Women and games - technologies of the gendered self

Activities with some seeing gaming as squarely

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activities, with some seeing gaming as squarely separate from ‘real life’ or reality and others acknowledging that the two overlap and co-constitute each other. Power gamers who have integrated gaming technologies into their everyday lives construct a gendered self that might be described as more fluid and androgynous, in that it is comprised of a palette of chosen traits and interests; this contrasts with a gendered female self that embodies ‘traditional’ norms reflective of a masculine/feminine binary.The integration of gaming technology empowers women with a confidence that prevails in the challenge and competition that they encounter in games. Even ‘conventional’ signs of femininity, such as long nails and sexualized representations, were viewed by many of these women as pleasurable and emancipating, rather than as subjugating them in male–female power dynamics. By comparison, the gendered self of moderate gamers is situated in a liminal space between ‘real life’ and gaming.Although moderate gamers enjoy playing and can be quite good at it, they have not fully integrated gaming technologies with their gendered identity.While power gamers perform a more fluid and androgynous gender in gaming, moderate gamers’ self-constructions do not demonstrate this degree of fusion but rather they suggest an uneasy alliance between identity and activity. For them, gaming functions as a coping mechanism, a vehicle of escape from reality, and games provide an opportunity to control an environment on their own terms. For them, gaming is a sphere apart from ‘reality’. Moderate gamers perceive gaming as a predominantly male activity and situate themselves as more closely aligned with ‘the real world’ than the fantasy worlds of particular games. Subsequently, in thus making the distinction and then negotiating reality and gaming, moderate gamers construct a gendered self that appears to be positioned in an uneasy truce between two worlds. In contrast, non-gamers, who rejected gaming and its culture as totally masculine, positioned themselves as successfully living in the ‘real world’. Here again, gameworlds are separate from the ‘real’ world, as articulated by this group. In this study, these women frequently rejected gaming because it takes New Media & Society 9(4) 572 at Akademia Leona Kozminskiego on September 17, 2016 nms.sagepub.com Downloaded from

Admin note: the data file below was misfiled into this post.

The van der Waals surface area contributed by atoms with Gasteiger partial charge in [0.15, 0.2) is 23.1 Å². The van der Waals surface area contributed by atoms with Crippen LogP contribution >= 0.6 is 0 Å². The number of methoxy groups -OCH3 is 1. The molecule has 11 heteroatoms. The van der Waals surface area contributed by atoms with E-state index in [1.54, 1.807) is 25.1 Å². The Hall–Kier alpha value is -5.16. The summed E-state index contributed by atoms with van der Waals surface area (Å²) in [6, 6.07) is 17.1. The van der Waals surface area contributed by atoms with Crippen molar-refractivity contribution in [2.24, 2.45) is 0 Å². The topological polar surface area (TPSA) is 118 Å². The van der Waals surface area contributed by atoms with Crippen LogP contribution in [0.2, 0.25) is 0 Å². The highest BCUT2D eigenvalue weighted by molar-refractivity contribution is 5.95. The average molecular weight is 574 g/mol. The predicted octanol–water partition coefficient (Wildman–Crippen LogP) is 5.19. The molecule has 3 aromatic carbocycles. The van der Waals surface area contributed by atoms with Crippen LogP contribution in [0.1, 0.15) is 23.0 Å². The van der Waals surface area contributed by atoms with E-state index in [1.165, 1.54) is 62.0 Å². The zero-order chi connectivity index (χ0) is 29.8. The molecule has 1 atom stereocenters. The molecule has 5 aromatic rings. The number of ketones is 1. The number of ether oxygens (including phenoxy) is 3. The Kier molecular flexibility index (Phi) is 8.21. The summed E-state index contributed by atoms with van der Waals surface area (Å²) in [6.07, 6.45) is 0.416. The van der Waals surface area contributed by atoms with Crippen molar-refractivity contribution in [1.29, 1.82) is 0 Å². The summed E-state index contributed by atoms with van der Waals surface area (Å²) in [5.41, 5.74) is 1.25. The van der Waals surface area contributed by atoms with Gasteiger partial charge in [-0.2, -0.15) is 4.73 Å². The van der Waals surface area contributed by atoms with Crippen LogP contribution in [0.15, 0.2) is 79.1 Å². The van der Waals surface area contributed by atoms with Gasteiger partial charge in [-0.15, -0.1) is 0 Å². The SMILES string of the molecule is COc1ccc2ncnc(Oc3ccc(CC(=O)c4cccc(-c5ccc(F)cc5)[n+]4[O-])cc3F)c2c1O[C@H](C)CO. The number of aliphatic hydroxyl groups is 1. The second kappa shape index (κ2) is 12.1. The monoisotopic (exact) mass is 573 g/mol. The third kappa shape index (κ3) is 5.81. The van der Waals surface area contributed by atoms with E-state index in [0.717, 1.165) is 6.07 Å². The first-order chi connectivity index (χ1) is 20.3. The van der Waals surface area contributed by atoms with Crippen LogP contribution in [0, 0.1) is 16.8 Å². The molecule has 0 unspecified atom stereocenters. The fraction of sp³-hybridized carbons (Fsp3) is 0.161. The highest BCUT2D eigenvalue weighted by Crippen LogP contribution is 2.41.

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too much time, a commodity they perceive as already limited and better spent on ‘social’ activities – interests and pursuits that are often generalized as more traditionally feminine.The non-gamers studied had less understanding of gaming technologies and tended to depict players as interpersonally inept and ‘addicted’ to gaming. Unlike power and moderate gamers, the non-gamers did not appear to appreciate the emancipative potential of games, neither did they discern the possibility of negotiating a ‘truce’ between gaming and reality, or even less likely, see how the two might merge in any way.
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